Transformation – Listen to Him

A Sermon for Last after Epiphany Transfiguration; 2 Kings 2:1-12, Psalm 50:1-6, 2 Corinthians 4:3-6, Mark 9:2-9

You know the story of Jesus’ transfiguration. You know the mountaintop, that boundary place between heaven and earth, is similar to one of Moses’ cloud covered mountain top excursions. You know how visually stunning Jesus’ clothes are; glowing so bright they outshine even White Brite® Laundry Whitener.

They glow so brightly it is easy to forget the visual reference to heavenly beings (Perkins). You know the word ‘transfiguration’ means change and its root is the same as the word ‘repentance’ to change one’s behavior. You know Moses and Elijah represent the twin pillars of Jewish life the law and the prophets (Sakenfeld). You heard this morning that Elijah is taken into heaven and did not die, and you may remember Moses’ burial place is a secret and that he did not really die but lives in heaven with God (Perkins). You remember that Peter answers Jesus’ question “Who do you think that I am?” “You are the Messiah.” just a before Jesus take him, James, and John up the mountain. You all have heard that Peter’s 3 booths is an effort to capture the moment or contain it, by making a reference to the Festival of Booths (Harrelson) or maybe to Moses’ Tent of meeting (Perkins). You connect that God’s announcement This is my Son, the Beloved (Mark 9:7 with You are my Son, the Beloved (Mark 1:11) at Jesus’ baptism. We might be so caught up with this connection that we miss the complete surprise that in the middle of a Super-Bowl size visual extravaganza (Hoezee; Butler) the most significant moment, literally the final act, is spoken as God says …listen to him! Jesus’ transfiguration has been so central to study and preaching of this story that we focus only on Jesus’ transfiguration and not the broader transformation swirling around Peter, James, and John.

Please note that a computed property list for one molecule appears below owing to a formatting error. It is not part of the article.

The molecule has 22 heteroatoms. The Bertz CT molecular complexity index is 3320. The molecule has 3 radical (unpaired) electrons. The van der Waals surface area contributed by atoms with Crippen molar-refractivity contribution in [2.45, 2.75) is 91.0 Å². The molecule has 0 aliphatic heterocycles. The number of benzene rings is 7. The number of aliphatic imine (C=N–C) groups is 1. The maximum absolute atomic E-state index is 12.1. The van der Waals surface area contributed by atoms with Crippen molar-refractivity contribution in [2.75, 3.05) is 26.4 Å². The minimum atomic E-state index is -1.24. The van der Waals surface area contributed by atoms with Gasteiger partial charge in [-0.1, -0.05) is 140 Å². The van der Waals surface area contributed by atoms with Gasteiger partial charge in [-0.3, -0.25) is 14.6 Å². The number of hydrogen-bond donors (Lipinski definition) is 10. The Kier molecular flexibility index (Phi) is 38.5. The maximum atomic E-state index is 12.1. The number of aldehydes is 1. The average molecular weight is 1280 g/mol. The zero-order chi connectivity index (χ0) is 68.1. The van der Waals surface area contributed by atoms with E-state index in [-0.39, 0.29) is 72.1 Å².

There is no question of the significance of this story in Jesus’ ministry. One indication of that is that it is also in Matthew’s and Luke’s Gospel accounts. And though it is not directly evident, there is also a lot going on in the discipleships of Peter, James, and John. I mentioned Peter’s confession that Jesus is the Messiah. But, it is also important to mention that just after this Peter tries to rebuke Jesus for predicting his suffering, rejection, death, and resurrection, only to be rebuked by Jesus himself (Mark 8:31-33). It doesn’t take James and John long to make their request for positions in Jesus’, soon to be established, royal court (Mark 10:35-40). These, and the other similar signs, that the disciples do not truly understand Jesus’ calling, are steps in the wrong direction. However, they are also signs of their transformation, which by the way shares the same root as repent, and transfiguration.